Addiction in Society

Addiction—the thematic malady for our society—entails every type of psychological and societal problem

Does infant video dependence cause autism?

Baby Einstein doesn't help intellectually, but it might cause autism

New research has once again upped the ante on autism. A study published this October in the journal Pediatrics found that autism now occurs in more than one percent of children (1 in 100).  In 1980, 1 in 10,000 children was diagnosed with autism.  The autism rate has risen about 10 percent each year since.

As to whether (and to what extent) this is due to an actually greater incidence or to changes in diagnosis, here is an analysis from WebMD:

Dr. Morton Ann Newschaffer: There is no doubt that numbers of children with an autism diagnosis or special education label has increased tremendously over the past two decades [this was 2005]. These numbers are clearly beyond what we would have anticipated using historical estimates of autism prevalence. The real question is what proportion of this increase is attributable to a real change in the risk of autism and what proportion is attributable to changes in diagnosis/labeling tendencies. . . .I believe that there currently is little strong evidence supporting either hypothesis.

Although thoughtful and well-informed, Dr. Newshaffer's analysis gives us little to go on. And so let me turn to a more impressionistic analysis of children's lives today:

Play, Empathy and TV
by Patty Wipfler, August 2009 column for "The Connected Parent" at Cleverparents.com

Q. It seems to me that children aren't playing with each other the way they used to. Sometimes, it looks to me like they hardly play with each other at all--they act out imaginary scripts, and they're each in their own little worlds, next to each other. What can I do to get them really playing again?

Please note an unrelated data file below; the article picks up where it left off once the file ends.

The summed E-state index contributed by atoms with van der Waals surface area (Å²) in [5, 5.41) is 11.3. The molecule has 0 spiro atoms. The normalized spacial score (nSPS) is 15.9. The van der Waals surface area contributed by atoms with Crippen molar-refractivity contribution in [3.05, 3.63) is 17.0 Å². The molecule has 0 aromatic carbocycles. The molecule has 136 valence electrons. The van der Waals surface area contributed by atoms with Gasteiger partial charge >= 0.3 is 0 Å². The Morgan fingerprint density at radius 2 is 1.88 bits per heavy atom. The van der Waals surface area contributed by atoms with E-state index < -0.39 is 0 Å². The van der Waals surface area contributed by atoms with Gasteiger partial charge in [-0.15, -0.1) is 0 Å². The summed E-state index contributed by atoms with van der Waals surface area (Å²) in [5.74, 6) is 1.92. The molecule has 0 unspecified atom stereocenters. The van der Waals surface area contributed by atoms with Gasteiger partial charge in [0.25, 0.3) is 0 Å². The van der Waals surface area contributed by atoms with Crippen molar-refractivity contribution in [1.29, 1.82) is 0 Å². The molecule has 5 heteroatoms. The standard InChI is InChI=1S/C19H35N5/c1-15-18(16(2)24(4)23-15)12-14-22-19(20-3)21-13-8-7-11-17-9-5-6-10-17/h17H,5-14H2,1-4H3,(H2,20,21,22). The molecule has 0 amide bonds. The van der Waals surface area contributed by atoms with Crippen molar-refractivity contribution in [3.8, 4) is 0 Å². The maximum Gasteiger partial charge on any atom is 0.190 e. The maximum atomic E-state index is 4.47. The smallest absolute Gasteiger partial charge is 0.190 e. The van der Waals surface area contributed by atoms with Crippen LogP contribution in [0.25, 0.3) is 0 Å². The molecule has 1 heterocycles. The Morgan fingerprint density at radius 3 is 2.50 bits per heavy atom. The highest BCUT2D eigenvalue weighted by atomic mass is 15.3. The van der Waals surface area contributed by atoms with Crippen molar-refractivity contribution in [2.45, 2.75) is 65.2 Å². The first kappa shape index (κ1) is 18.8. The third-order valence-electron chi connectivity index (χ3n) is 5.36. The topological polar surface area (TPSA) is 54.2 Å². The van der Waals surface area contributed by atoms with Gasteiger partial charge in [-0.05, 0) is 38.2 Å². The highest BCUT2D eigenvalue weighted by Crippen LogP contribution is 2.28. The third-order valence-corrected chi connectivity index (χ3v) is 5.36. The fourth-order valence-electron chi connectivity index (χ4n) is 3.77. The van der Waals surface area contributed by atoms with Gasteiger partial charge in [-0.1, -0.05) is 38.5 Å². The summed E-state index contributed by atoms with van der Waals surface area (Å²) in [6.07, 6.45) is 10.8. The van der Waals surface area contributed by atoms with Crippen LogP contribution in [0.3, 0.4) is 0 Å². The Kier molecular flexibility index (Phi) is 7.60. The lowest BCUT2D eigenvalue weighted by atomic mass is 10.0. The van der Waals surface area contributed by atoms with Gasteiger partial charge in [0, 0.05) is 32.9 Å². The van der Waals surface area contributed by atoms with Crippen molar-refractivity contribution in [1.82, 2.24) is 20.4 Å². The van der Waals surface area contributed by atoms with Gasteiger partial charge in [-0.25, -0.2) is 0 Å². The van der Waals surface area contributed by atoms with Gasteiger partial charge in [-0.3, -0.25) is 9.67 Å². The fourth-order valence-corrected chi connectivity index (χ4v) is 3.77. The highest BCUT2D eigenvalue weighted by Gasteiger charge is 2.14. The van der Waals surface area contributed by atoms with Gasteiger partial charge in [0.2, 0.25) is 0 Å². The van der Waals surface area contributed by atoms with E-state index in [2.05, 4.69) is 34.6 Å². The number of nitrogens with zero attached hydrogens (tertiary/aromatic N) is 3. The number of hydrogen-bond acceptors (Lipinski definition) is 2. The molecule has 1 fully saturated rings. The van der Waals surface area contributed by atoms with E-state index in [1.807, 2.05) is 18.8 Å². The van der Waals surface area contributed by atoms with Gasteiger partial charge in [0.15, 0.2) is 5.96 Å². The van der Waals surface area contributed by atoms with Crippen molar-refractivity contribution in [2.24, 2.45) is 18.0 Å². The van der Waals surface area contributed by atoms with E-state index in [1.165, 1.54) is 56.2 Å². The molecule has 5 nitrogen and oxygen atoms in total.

* * *

I have to agree! Something important has happened gradually over the past 20 years to children's play. The play in schoolyards and preschools has slid toward more scripted acting. . . . An important determinant of a child's empathy and flexibility in play is how much TV and video programming he is exposed to. [emphasis in original]. . . .The TV or video experience tends to isolate the child. As he plays, his attention is on the images in his mind, not on the child next to him.

Does acting in terms of an internal script - as opposed to reacting and being sensitive to others - sound familiar? It certainly has tones reminiscent of autism.

As I have said, I fear to wade into this emotional debate, beyond noting that every reputable epidemiological and medical organization (Centers for Disease Control and Prevention, American Academy of Pediatrics, the Institute of Medicine of the National Academy of Sciences) says the science - and logic - do not support the thimerosal-in-vaccines explanation.  Besides, autism has continued to grow despite mercury-free vaccines.

At the same time, of course, we cannot blame individual parents for something so widespread.

This leaves broad environmental effects. I find it hard to accept some specific toxin has so rapidly seeped into our worlds that it has caused a huge increase in this specific childhood psychosocial malady and no other measurable consequence within such a short period.

Is exposure to video entertainments from earlier and earlier ages a contributing factor to autism?

If this argument is correct, then the massive Baby Einstein industry was not only a giant hoax, but a dangerous one. According to a 2003 study, a third of all American families with children ages 6 months to 2 years old owned a Baby Einstein video. But research has found that, although infants become engrossed in these videos (there are Baby Mozarts, Baby Shakespeares, etc.) , they offer no intellectual benefits. As a result of this finding and threatened law suits, the Walt Disney Company, which produces Baby Einstein, is now offering refunds to purchasers.